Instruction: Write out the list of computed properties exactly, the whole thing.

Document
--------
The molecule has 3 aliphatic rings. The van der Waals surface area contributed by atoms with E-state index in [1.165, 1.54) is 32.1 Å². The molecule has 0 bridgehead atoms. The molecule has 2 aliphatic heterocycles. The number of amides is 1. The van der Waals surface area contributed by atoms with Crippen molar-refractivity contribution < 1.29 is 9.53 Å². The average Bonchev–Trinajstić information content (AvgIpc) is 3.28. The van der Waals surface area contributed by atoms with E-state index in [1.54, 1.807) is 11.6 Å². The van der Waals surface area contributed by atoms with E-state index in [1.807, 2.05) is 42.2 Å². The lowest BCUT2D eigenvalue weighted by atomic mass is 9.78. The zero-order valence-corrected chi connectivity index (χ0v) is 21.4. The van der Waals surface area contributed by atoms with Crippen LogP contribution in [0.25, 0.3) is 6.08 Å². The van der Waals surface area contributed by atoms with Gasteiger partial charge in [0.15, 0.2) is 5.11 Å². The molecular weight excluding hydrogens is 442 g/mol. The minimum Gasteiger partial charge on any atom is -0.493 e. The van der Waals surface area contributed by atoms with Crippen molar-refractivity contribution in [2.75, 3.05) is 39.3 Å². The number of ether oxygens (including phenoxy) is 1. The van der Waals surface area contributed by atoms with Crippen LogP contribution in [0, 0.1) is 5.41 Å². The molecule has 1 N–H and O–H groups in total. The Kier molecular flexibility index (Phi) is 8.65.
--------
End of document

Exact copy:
The molecule has 3 aliphatic rings. The van der Waals surface area contributed by atoms with E-state index in [1.165, 1.54) is 32.1 Å². The molecule has 0 bridgehead atoms. The molecule has 2 aliphatic heterocycles. The number of amides is 1. The van der Waals surface area contributed by atoms with Crippen molar-refractivity contribution < 1.29 is 9.53 Å². The average Bonchev–Trinajstić information content (AvgIpc) is 3.28. The van der Waals surface area contributed by atoms with E-state index in [1.54, 1.807) is 11.6 Å². The van der Waals surface area contributed by atoms with E-state index in [1.807, 2.05) is 42.2 Å². The lowest BCUT2D eigenvalue weighted by atomic mass is 9.78. The zero-order valence-corrected chi connectivity index (χ0v) is 21.4. The van der Waals surface area contributed by atoms with Crippen LogP contribution in [0.25, 0.3) is 6.08 Å². The van der Waals surface area contributed by atoms with Gasteiger partial charge in [0.15, 0.2) is 5.11 Å². The molecular weight excluding hydrogens is 442 g/mol. The minimum Gasteiger partial charge on any atom is -0.493 e. The van der Waals surface area contributed by atoms with Crippen molar-refractivity contribution in [2.75, 3.05) is 39.3 Å². The number of ether oxygens (including phenoxy) is 1. The van der Waals surface area contributed by atoms with Crippen LogP contribution in [0, 0.1) is 5.41 Å². The molecule has 1 N–H and O–H groups in total. The Kier molecular flexibility index (Phi) is 8.65.